Unfortunately, Bowman’s narrative loses focus when confronting race and gender. Throughout At the Precipice, the author uses sketches of both prominent and obscure individuals to illustrate different themes. In a chapter on the intersection of race and gender, Bowman uses stories from the lives of Sojourner Truth and Keziah Goodwyn Hopkins Brevard to address the role women and African Americans played in the secession crisis. Truth imbued her calls for abolition of slavery with religious imagery, but Bowman does not sufficiently develop her role. Brevard’s presence, as a pious Christian widow of a prominent slaveholder, seems superfluous aside from her inner struggle between her faith and the morality of slavery. Ultimately, Bowman resorts to that oft-quoted Southern woman Mary Chesnut to draw conclusions about how women in the South confronted secession and the creation of the Confederacy.
At the Precipice ultimately advances a political interpretation of the secession crisis that relies on competing interests, rights, and honor between the sections. In a series of chapters that address party politics on the eve of the Civil War, Bowman investigates how politicians grappled with--and themselves often created--ideological disputes over the nature of the Union. The creators of the so-called Second American Party System designed a durable form of politics to quell discord over slavery that had exploded during the Missouri Controversy. In part they succeeded; in part they failed. Slavery still crept into the national discourse, as westward expansion, economics, and social issues transformed both North and South. Yet both sections harbored deep internal divisions over the issues that led to disunion. Northerners may have despised slavery, for example, but they held strong racist sentiments. And drawing from William W. Freehling’s insightful and influential thesis about the divided South (The Road to Disunion: Secessionists at Bay, 1776-1854  and The Road to Disunion: Secessionists Triumphant, 1854-1861 ), Bowman recognizes diverse patterns of social, economic, and political development within that section. At the same time, North and South both confronted seemingly inexorable economic changes as the nation industrialized. Both sections sought economic development and enhanced commerce in an economically integrated nation. One of the signal insights in At the Precipice is the simple, but powerful reminder that for all the differences over slavery, North and South shared much in common. Conflict and consensus were ubiquitous in antebellum American social and political discourse.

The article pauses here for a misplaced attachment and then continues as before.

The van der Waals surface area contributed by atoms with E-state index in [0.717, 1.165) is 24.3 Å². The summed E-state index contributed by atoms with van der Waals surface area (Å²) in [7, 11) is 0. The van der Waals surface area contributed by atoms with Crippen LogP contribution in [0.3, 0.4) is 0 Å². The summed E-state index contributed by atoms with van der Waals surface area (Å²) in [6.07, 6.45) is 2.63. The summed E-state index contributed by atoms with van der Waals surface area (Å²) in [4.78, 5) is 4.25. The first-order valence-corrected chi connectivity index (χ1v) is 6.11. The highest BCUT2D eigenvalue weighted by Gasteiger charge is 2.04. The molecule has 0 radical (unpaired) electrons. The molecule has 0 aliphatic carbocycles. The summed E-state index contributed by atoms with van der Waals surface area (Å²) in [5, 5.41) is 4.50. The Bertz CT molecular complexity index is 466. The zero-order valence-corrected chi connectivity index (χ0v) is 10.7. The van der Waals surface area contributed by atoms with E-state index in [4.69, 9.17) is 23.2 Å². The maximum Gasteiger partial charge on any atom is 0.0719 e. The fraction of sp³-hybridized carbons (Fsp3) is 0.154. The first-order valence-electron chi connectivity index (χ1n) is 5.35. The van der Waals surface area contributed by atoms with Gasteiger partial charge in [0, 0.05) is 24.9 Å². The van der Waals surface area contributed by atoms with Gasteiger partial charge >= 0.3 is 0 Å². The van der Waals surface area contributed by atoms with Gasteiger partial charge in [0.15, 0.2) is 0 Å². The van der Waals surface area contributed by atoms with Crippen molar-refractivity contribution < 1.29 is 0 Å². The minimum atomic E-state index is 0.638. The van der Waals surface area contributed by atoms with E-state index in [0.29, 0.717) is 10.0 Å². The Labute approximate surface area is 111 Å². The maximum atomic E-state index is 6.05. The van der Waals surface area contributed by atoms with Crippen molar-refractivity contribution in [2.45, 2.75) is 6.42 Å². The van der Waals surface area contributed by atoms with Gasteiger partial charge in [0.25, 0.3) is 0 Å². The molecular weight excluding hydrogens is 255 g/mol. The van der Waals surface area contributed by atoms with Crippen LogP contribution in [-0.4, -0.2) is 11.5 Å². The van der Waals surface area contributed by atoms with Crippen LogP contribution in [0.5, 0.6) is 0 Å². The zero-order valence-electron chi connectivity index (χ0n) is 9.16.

In sum, Bowman has produced an often-insightful study of how consensus and conflict, slavery and states’ rights, and competing notions of the meaning of America led to the Civil War. Though At the Precipice lacks narrative coherence, it nonetheless provides cogent insights into why North and South took such divergent paths in spite of significant commonalities. Readers seeking a comprehensive history of the secession crisis must look elsewhere, but in Bowman’s book they will find a thoughtful, if idiosyncratic, meditation on the issues that Americans faced during the secession crisis--issues they would ultimately be adjudicated not in the halls of Congress, judicial chambers, or the polling place, but on the field of battle.
: Americans North and South during the Secession Crisis
. See William W. Freehling, The Road to Disunion: Secessionists at Bay, 1776-1854 (New York: Oxford University Press, 1990); The Road to Disunion: Secessionists Triumphant, 1854-1861 (New York: Oxford University Press, 2007).
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Christopher Childers. Review of Bowman, Shearer Davis, At the Precipice: Americans North and South during the Secession Crisis.